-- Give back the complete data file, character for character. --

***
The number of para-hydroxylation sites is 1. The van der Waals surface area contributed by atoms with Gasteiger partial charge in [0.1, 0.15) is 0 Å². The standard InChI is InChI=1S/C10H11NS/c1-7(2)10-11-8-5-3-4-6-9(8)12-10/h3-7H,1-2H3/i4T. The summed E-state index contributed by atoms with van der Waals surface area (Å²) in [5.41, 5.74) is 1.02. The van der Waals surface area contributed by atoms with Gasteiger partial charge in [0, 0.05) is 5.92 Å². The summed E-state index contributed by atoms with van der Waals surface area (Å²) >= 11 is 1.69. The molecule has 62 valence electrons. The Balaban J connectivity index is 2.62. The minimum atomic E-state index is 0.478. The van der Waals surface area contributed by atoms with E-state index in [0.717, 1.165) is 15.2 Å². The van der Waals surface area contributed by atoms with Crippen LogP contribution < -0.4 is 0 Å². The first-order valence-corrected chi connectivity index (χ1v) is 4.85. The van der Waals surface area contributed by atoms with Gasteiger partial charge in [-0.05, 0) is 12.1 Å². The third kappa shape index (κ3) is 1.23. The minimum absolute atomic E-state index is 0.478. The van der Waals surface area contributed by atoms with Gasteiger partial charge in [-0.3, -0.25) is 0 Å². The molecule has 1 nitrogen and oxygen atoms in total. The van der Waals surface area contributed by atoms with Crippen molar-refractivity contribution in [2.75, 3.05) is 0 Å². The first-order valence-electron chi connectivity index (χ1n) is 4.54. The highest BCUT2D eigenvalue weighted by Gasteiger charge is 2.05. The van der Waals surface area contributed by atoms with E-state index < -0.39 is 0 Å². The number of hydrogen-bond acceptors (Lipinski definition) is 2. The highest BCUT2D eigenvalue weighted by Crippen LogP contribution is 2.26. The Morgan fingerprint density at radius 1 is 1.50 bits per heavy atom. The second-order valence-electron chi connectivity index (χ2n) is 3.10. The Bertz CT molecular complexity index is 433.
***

The number of para-hydroxylation sites is 1. The van der Waals surface area contributed by atoms with Gasteiger partial charge in [0.1, 0.15) is 0 Å². The standard InChI is InChI=1S/C10H11NS/c1-7(2)10-11-8-5-3-4-6-9(8)12-10/h3-7H,1-2H3/i4T. The summed E-state index contributed by atoms with van der Waals surface area (Å²) in [5.41, 5.74) is 1.02. The van der Waals surface area contributed by atoms with Gasteiger partial charge in [0, 0.05) is 5.92 Å². The summed E-state index contributed by atoms with van der Waals surface area (Å²) >= 11 is 1.69. The molecule has 62 valence electrons. The Balaban J connectivity index is 2.62. The minimum atomic E-state index is 0.478. The van der Waals surface area contributed by atoms with E-state index in [0.717, 1.165) is 15.2 Å². The van der Waals surface area contributed by atoms with Crippen LogP contribution < -0.4 is 0 Å². The first-order valence-corrected chi connectivity index (χ1v) is 4.85. The van der Waals surface area contributed by atoms with Gasteiger partial charge in [-0.05, 0) is 12.1 Å². The third kappa shape index (κ3) is 1.23. The minimum absolute atomic E-state index is 0.478. The van der Waals surface area contributed by atoms with Gasteiger partial charge in [-0.3, -0.25) is 0 Å². The molecule has 1 nitrogen and oxygen atoms in total. The van der Waals surface area contributed by atoms with Crippen molar-refractivity contribution in [2.75, 3.05) is 0 Å². The first-order valence-electron chi connectivity index (χ1n) is 4.54. The highest BCUT2D eigenvalue weighted by Gasteiger charge is 2.05. The van der Waals surface area contributed by atoms with E-state index < -0.39 is 0 Å². The number of hydrogen-bond acceptors (Lipinski definition) is 2. The highest BCUT2D eigenvalue weighted by Crippen LogP contribution is 2.26. The Morgan fingerprint density at radius 1 is 1.50 bits per heavy atom. The second-order valence-electron chi connectivity index (χ2n) is 3.10. The Bertz CT molecular complexity index is 433.